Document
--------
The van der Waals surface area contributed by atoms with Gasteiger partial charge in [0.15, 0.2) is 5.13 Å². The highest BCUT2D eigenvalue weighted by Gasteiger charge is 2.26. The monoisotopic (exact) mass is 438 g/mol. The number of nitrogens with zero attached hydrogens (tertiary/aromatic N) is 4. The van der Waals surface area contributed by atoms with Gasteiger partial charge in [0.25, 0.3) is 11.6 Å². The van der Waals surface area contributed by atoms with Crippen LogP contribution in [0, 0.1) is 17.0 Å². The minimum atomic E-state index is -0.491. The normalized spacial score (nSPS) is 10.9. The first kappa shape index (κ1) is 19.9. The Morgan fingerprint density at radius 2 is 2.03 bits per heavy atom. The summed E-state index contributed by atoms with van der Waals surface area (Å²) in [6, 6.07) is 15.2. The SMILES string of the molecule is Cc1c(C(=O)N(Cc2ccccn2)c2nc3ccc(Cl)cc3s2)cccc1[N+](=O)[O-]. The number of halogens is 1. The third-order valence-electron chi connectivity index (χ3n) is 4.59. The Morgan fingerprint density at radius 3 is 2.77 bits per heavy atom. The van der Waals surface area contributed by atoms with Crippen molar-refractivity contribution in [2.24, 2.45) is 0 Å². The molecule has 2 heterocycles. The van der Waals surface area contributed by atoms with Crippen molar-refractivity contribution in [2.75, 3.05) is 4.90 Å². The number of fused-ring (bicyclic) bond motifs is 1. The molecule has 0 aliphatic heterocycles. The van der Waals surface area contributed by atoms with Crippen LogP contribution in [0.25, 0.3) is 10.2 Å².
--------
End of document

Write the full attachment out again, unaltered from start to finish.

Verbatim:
The van der Waals surface area contributed by atoms with Gasteiger partial charge in [0.15, 0.2) is 5.13 Å². The highest BCUT2D eigenvalue weighted by Gasteiger charge is 2.26. The monoisotopic (exact) mass is 438 g/mol. The number of nitrogens with zero attached hydrogens (tertiary/aromatic N) is 4. The van der Waals surface area contributed by atoms with Gasteiger partial charge in [0.25, 0.3) is 11.6 Å². The van der Waals surface area contributed by atoms with Crippen LogP contribution in [0, 0.1) is 17.0 Å². The minimum atomic E-state index is -0.491. The normalized spacial score (nSPS) is 10.9. The first kappa shape index (κ1) is 19.9. The Morgan fingerprint density at radius 2 is 2.03 bits per heavy atom. The summed E-state index contributed by atoms with van der Waals surface area (Å²) in [6, 6.07) is 15.2. The SMILES string of the molecule is Cc1c(C(=O)N(Cc2ccccn2)c2nc3ccc(Cl)cc3s2)cccc1[N+](=O)[O-]. The number of halogens is 1. The third-order valence-electron chi connectivity index (χ3n) is 4.59. The Morgan fingerprint density at radius 3 is 2.77 bits per heavy atom. The van der Waals surface area contributed by atoms with Crippen molar-refractivity contribution in [2.24, 2.45) is 0 Å². The molecule has 2 heterocycles. The van der Waals surface area contributed by atoms with Crippen molar-refractivity contribution in [2.75, 3.05) is 4.90 Å². The number of fused-ring (bicyclic) bond motifs is 1. The molecule has 0 aliphatic heterocycles. The van der Waals surface area contributed by atoms with Crippen LogP contribution in [0.25, 0.3) is 10.2 Å².